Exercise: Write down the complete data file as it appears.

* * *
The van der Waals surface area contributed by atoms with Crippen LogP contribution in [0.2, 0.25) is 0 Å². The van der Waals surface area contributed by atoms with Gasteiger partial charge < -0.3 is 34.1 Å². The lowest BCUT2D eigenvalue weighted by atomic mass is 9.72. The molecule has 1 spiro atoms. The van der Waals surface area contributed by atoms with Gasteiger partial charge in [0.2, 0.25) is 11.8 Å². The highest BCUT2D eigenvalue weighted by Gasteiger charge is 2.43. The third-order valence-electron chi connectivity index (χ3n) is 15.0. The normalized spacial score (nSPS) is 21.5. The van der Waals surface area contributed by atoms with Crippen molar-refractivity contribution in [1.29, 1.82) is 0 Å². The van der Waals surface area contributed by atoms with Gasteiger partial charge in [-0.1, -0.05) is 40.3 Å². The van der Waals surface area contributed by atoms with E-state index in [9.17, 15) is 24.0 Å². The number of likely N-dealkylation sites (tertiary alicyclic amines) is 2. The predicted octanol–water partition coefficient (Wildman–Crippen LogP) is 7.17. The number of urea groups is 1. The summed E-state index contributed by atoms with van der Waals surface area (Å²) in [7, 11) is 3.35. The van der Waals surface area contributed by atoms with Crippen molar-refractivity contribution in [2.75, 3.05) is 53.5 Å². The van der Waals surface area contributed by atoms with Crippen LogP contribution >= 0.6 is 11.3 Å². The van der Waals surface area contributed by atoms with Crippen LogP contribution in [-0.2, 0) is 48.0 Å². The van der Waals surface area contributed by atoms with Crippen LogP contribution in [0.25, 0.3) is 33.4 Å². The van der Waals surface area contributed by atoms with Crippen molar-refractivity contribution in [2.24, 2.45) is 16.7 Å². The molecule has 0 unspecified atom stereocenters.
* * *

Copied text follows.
The van der Waals surface area contributed by atoms with Crippen LogP contribution in [0.2, 0.25) is 0 Å². The van der Waals surface area contributed by atoms with Gasteiger partial charge < -0.3 is 34.1 Å². The lowest BCUT2D eigenvalue weighted by atomic mass is 9.72. The molecule has 1 spiro atoms. The van der Waals surface area contributed by atoms with Gasteiger partial charge in [0.2, 0.25) is 11.8 Å². The highest BCUT2D eigenvalue weighted by Gasteiger charge is 2.43. The third-order valence-electron chi connectivity index (χ3n) is 15.0. The normalized spacial score (nSPS) is 21.5. The van der Waals surface area contributed by atoms with Crippen molar-refractivity contribution in [1.29, 1.82) is 0 Å². The van der Waals surface area contributed by atoms with Gasteiger partial charge in [-0.1, -0.05) is 40.3 Å². The van der Waals surface area contributed by atoms with E-state index in [9.17, 15) is 24.0 Å². The number of likely N-dealkylation sites (tertiary alicyclic amines) is 2. The predicted octanol–water partition coefficient (Wildman–Crippen LogP) is 7.17. The number of urea groups is 1. The summed E-state index contributed by atoms with van der Waals surface area (Å²) in [7, 11) is 3.35. The van der Waals surface area contributed by atoms with Crippen molar-refractivity contribution in [2.75, 3.05) is 53.5 Å². The van der Waals surface area contributed by atoms with Crippen LogP contribution >= 0.6 is 11.3 Å². The van der Waals surface area contributed by atoms with Crippen LogP contribution in [-0.2, 0) is 48.0 Å². The van der Waals surface area contributed by atoms with Crippen LogP contribution in [0.25, 0.3) is 33.4 Å². The van der Waals surface area contributed by atoms with Crippen molar-refractivity contribution in [2.24, 2.45) is 16.7 Å². The molecule has 0 unspecified atom stereocenters.